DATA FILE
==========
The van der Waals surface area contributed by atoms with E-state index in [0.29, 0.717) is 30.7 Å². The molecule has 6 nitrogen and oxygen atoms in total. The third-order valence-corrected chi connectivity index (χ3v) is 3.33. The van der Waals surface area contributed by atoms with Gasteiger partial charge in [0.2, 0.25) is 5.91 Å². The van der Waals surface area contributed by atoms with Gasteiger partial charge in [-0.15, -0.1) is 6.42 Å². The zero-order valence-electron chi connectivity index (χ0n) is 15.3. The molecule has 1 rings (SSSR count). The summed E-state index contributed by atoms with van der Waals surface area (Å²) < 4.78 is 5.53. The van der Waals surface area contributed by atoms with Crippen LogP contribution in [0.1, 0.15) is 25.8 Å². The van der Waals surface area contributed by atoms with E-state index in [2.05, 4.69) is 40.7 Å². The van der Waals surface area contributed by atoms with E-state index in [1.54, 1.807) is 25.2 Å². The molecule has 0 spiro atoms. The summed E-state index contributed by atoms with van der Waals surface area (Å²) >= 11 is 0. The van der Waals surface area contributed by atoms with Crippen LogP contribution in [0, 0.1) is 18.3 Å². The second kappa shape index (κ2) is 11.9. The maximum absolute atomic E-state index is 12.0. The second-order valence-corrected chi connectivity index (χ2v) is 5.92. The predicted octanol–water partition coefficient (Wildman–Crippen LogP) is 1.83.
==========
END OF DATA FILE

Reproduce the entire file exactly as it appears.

The van der Waals surface area contributed by atoms with E-state index in [0.29, 0.717) is 30.7 Å². The molecule has 6 nitrogen and oxygen atoms in total. The third-order valence-corrected chi connectivity index (χ3v) is 3.33. The van der Waals surface area contributed by atoms with Gasteiger partial charge in [0.2, 0.25) is 5.91 Å². The van der Waals surface area contributed by atoms with Gasteiger partial charge in [-0.15, -0.1) is 6.42 Å². The zero-order valence-electron chi connectivity index (χ0n) is 15.3. The molecule has 1 rings (SSSR count). The summed E-state index contributed by atoms with van der Waals surface area (Å²) < 4.78 is 5.53. The van der Waals surface area contributed by atoms with Crippen LogP contribution in [0.1, 0.15) is 25.8 Å². The van der Waals surface area contributed by atoms with E-state index in [2.05, 4.69) is 40.7 Å². The van der Waals surface area contributed by atoms with E-state index in [1.54, 1.807) is 25.2 Å². The molecule has 0 spiro atoms. The summed E-state index contributed by atoms with van der Waals surface area (Å²) >= 11 is 0. The van der Waals surface area contributed by atoms with Crippen LogP contribution in [0, 0.1) is 18.3 Å². The second kappa shape index (κ2) is 11.9. The maximum absolute atomic E-state index is 12.0. The second-order valence-corrected chi connectivity index (χ2v) is 5.92. The predicted octanol–water partition coefficient (Wildman–Crippen LogP) is 1.83.